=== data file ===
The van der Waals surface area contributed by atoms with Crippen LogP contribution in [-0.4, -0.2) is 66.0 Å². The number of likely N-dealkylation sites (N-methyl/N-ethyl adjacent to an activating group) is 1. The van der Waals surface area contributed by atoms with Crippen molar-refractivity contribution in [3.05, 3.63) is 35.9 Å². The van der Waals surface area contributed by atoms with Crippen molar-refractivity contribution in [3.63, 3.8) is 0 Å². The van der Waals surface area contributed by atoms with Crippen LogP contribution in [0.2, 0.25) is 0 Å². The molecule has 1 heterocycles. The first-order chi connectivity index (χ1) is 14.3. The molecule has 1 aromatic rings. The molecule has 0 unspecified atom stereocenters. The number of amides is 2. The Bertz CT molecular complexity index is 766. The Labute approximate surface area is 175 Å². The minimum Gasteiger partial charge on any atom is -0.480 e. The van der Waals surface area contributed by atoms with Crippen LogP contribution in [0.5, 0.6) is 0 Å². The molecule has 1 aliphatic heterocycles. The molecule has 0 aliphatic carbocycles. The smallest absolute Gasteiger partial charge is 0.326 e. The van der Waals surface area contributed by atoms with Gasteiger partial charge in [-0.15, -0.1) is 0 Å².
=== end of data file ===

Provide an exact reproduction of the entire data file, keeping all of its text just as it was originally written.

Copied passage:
The van der Waals surface area contributed by atoms with Crippen LogP contribution in [-0.4, -0.2) is 66.0 Å². The number of likely N-dealkylation sites (N-methyl/N-ethyl adjacent to an activating group) is 1. The van der Waals surface area contributed by atoms with Crippen molar-refractivity contribution in [3.05, 3.63) is 35.9 Å². The van der Waals surface area contributed by atoms with Crippen molar-refractivity contribution in [3.63, 3.8) is 0 Å². The van der Waals surface area contributed by atoms with Crippen LogP contribution in [0.2, 0.25) is 0 Å². The molecule has 1 heterocycles. The first-order chi connectivity index (χ1) is 14.3. The molecule has 1 aromatic rings. The molecule has 0 unspecified atom stereocenters. The number of amides is 2. The Bertz CT molecular complexity index is 766. The Labute approximate surface area is 175 Å². The minimum Gasteiger partial charge on any atom is -0.480 e. The van der Waals surface area contributed by atoms with Crippen LogP contribution in [0.5, 0.6) is 0 Å². The molecule has 1 aliphatic heterocycles. The molecule has 0 aliphatic carbocycles. The smallest absolute Gasteiger partial charge is 0.326 e. The van der Waals surface area contributed by atoms with Gasteiger partial charge in [-0.15, -0.1) is 0 Å².